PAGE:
Adventures on O'ahu
Our trip began flying to O'ahu.......our first sight of the island was from the airplane window. The water color was a breath taking sight of every color of aqua you can imagine. After settling our 'stuff', we headed to Waikiki beach, which was a block from out hotel. What a sight....all the local kids body surfing and surf boarding in swelling waves. We stayed until sunset and got some terrific shots of the sun slowly sinking in the western sky.
The next day we took a trip around the island in search of the turtles and more awesome sights. Our first stop was to climb Diamond Head Crater. It is the most recognized landmark on O'ahu and its two volcanic shields are for O'ahu's creation over 2.5 million years ago. We then ventured north on O'ahu's eastern shore and experienced a blow hole. (volcanic tubes under land that water spews from due to oceanic wave action.). We were in awe at the dramatic mountain range of Ko'olau and the sheer fluted cliffs, carpeted with every shade of green and never failed to impress us. On our drive we saw many small islands off shore. One in particular caught our attention. It is known as Chinaman's hat and it really does look like a chinaman's hat!!! We made it to turtle bay and saw many large sea turtles, but unfortunately, could not capture one on film. And, unlike Waikiki, the northern part of O'ahu, is laid back....giving us the feeling of Hawaiian time....slow and easy. We enjoyed a leisurely time there talking with some of the local people.
The next day was enjoyed by the pool and just some relaxation time.
On Friday we went to visit the USS Arizona Memorial. When the Japanese attacked Pearl Harbor in 1941, 21 vessels were damaged or sunk, but the USS Arizona caused the most deaths.....1,177 young lives were snuffed out when the armor-piercing bomb dropped and drilled through her top deck and ignited the battleships own ordinance. The vessel sank in only 9 minutes and it is a miracle that 337 were able to escape and survive!!! Standing on the memorial, perched over the sunken ship and the many men still entombed under our feet, brought the reality to the present day for Jim and I. Seeing the marble wall with their names engraved, only then did the event that happened many years ago, cement in our minds the horrific tale of the beginning of WWII, turning an event of part of our history, to an assault that stole the lives of people like you and me. Also, standing over the sunken ship we were able to view the oil that is still seeping from the ship and are known as tears of sorrow being shed by the mighty Arizona in remembrance of her brave boys lost!!!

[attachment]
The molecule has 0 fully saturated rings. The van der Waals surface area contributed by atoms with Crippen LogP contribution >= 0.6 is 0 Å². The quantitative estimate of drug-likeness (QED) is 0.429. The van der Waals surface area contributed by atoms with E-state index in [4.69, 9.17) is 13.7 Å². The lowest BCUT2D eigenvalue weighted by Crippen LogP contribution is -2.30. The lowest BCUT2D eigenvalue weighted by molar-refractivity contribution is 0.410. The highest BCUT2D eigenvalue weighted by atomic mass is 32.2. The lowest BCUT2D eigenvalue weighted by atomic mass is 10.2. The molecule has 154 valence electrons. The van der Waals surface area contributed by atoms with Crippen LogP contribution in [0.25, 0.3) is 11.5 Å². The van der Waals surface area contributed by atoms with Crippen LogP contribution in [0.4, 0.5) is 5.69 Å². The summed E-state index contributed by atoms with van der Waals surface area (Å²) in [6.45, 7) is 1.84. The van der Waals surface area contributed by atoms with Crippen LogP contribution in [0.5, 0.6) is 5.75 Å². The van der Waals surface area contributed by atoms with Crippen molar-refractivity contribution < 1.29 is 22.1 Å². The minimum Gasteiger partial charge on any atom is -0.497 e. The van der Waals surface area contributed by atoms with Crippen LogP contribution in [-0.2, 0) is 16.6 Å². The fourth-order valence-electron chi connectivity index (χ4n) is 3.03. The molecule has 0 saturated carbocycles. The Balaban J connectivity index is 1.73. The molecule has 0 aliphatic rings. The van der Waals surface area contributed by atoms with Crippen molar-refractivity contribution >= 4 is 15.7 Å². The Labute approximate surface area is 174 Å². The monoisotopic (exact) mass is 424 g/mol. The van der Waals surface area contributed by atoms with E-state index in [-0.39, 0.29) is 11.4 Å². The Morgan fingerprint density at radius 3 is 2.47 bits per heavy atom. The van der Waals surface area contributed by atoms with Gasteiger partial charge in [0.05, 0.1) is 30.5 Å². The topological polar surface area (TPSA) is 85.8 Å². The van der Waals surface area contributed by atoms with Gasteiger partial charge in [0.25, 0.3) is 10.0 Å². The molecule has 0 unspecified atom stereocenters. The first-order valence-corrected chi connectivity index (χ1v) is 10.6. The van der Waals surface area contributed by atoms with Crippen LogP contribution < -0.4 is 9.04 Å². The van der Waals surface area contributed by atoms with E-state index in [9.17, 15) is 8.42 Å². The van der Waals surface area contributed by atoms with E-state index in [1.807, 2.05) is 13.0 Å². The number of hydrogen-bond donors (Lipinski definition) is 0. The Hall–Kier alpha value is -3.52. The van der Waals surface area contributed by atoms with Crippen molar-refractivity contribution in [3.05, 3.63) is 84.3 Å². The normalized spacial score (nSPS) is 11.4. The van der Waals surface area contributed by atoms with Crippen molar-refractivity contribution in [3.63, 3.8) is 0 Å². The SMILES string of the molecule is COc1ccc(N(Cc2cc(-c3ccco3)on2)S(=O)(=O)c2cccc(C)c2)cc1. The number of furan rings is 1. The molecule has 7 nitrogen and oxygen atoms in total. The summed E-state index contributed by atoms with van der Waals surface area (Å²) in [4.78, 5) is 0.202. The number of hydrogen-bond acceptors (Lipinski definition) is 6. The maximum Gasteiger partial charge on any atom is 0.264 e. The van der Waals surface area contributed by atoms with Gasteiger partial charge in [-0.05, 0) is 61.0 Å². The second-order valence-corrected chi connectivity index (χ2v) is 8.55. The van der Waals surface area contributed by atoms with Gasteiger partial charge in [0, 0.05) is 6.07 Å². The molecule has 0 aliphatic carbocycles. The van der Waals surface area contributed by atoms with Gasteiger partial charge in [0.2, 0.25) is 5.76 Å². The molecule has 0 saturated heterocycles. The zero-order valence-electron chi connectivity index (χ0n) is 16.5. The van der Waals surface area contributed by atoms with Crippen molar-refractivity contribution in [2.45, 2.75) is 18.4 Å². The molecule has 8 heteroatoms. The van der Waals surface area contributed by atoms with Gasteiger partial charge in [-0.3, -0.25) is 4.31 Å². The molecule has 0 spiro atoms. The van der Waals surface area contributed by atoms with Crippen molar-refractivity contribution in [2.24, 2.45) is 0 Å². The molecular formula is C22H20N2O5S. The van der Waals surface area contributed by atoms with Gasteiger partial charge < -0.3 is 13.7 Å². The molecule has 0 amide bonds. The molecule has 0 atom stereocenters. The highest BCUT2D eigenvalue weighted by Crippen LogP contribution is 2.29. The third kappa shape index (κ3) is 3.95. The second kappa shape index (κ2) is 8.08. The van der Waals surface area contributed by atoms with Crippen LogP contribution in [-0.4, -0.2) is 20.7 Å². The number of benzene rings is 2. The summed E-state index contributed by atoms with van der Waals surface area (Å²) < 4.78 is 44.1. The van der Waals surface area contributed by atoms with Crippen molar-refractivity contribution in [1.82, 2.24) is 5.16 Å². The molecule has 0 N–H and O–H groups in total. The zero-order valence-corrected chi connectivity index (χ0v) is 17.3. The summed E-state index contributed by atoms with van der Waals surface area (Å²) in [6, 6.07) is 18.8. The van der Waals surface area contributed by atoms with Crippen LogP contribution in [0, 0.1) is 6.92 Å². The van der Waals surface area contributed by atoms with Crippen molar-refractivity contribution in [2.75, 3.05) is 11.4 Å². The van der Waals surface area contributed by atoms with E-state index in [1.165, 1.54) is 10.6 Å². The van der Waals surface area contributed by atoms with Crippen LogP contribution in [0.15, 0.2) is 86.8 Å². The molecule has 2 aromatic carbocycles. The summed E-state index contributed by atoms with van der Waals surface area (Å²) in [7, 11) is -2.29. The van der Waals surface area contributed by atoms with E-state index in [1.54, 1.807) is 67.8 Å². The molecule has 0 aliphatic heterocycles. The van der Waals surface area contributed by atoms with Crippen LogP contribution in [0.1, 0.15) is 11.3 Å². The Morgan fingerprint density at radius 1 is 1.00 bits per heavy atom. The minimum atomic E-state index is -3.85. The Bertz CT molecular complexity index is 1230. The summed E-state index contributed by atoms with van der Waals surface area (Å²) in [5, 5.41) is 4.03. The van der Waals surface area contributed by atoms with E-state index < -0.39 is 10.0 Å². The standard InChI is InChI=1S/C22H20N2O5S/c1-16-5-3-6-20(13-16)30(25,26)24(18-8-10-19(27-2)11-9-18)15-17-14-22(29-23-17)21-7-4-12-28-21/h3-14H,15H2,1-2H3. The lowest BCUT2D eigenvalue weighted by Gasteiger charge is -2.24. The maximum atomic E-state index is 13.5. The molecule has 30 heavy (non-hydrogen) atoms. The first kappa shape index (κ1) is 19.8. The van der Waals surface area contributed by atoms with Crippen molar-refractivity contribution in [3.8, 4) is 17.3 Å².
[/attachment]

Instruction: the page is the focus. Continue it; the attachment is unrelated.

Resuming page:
From there we went to visit the USS Missouri Battleship which is a short distance from the USS Arizona. When the Navy was looking for a resting place for this ship, the symbolism of location was a fitting place to rest her, placing the floating ship that ended WWII next to the sunken ship where the war began. It was on the Missouri's decks in Tokoyo Bay the Japanese signed the surrender documents bringing the fighting in the Pacific to an end!